Community. I came to HGSE expecting an education. I will leave with so much more. I suspect the same will be true for you. The community of friends and colleagues you will find here is like no other. Everyday I learn from my professors and my peers and feel supported by an amazing group of mentors and colleagues. When milestones are accomplished, wedding dates are set, and children are born, there is always someone around to head over to Grendel's with you and celebrate. When it’s time for your first professional presentation, your oral exams, or even the “job talk,” there will be an endless number of people willing to spend as many hours as you need listening to you practice, providing you with feedback, and helping you fight with your bullets in Powerpoint (it will happen!). And if life throws you a curveball, the entire community will rally around you to offer support, guidance, and a shoulder to cry on. Like the Room of Requirement at Hogwarts, the Ed School community appears when you need it and remains in the background (though always present) when you don’t. Not once have I felt I was alone while I was here.
Look around you. The people sitting in this room will be your friends, your colleagues, and perhaps most importantly, your stats partners. Don’t hesitate to call upon them when you need to — personally or professionally. They will be your best source of support and they will help you make the most of your experience here. I guarantee there will be times when you wonder why you’re here (I still have those days); that’s natural. But the people in this room and on this campus will be there to remind you of the reasons. The relationships you develop here with the faculty, staff, and students will also help you build your career. You are all here because you want to become the movers and shakers of the future. I urge you to make this happen by meeting new people, tapping into new resources, and joining the HGSE community. The benefits will follow you forever.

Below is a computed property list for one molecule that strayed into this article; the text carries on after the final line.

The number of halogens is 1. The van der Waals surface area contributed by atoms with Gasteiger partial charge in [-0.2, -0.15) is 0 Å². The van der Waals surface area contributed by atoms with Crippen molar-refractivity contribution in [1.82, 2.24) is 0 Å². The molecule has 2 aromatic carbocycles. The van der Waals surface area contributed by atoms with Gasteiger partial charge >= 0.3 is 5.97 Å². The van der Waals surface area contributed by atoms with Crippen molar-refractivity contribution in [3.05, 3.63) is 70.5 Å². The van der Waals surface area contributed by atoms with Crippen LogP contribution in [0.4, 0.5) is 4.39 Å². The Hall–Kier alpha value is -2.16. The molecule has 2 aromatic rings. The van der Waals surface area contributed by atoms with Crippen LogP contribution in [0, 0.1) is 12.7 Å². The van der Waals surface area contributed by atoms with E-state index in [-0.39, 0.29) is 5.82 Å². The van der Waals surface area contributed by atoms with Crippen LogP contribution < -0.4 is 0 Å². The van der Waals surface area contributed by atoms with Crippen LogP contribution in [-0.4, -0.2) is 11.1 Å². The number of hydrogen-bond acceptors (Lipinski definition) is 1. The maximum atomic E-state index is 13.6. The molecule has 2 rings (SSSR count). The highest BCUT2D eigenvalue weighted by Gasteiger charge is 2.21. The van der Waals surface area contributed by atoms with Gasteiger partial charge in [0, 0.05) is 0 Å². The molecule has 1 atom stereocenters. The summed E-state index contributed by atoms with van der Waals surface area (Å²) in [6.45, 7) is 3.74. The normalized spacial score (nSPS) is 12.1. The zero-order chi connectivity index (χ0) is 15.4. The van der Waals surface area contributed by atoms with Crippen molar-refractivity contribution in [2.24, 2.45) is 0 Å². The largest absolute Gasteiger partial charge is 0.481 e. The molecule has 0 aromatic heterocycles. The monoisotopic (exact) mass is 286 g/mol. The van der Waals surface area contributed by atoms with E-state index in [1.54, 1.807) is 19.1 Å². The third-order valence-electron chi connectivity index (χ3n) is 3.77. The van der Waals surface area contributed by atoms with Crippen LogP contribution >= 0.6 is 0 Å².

Development. I, like many of my colleagues, have grown tremendously at HGSE. I remember my first day of orientation; I sat in a circle with 20 other Human Development doctoral students and I began to panic that I was not cut out to be in a class at Harvard. After all, I was shy, didn’t like to speak in class, and never felt like my ideas or comments were “original enough”. To speak in front of a large group of people was simply out of the question. Six years later, I stand before you as an illustration of how HGSE supports your growth and development. I no longer have a problem stating my opinions, challenging my peers (or advisors), or questioning my professors. And I’ve only had a few nightmares about giving this speech. I feel more than prepared to hop on my Nimbus 2000 broomstick and meet my teammates and my opponents on the education field. And in a year (or seven) you will too!
Just as I eagerly awaited the arrival of the last book in the Harry Potter story, I eagerly await graduation and the next chapter of my life. But just as I was disappointed when I finished reading the book, I know I will also be saddened when I leave this amazing community of scholars and friends behind. There is no other place quite like the Ed School. I hope you find this to be true as well.
I conclude by offering you some simple advice for how to make the best of your experience here at HGSE. Share your knowledge and skills; don’t keep them to yourself. Challenge yourself and your peers on a daily basis. Embrace one another’s passions for children, education, communities, policy, and practice. Absorb everything. And above all, have fun. Oh, and I suggest you learn to love the Red Sox (or at least pretend you do).
As a boy, Harry Potter was told he had the power to change the lives of all individuals in the wizarding community. You, too, have the power to change peoples’ lives — the lives of students, faculty, and staff in the public education system. And I look forward to doing this with you! Best of luck to each and every one of you!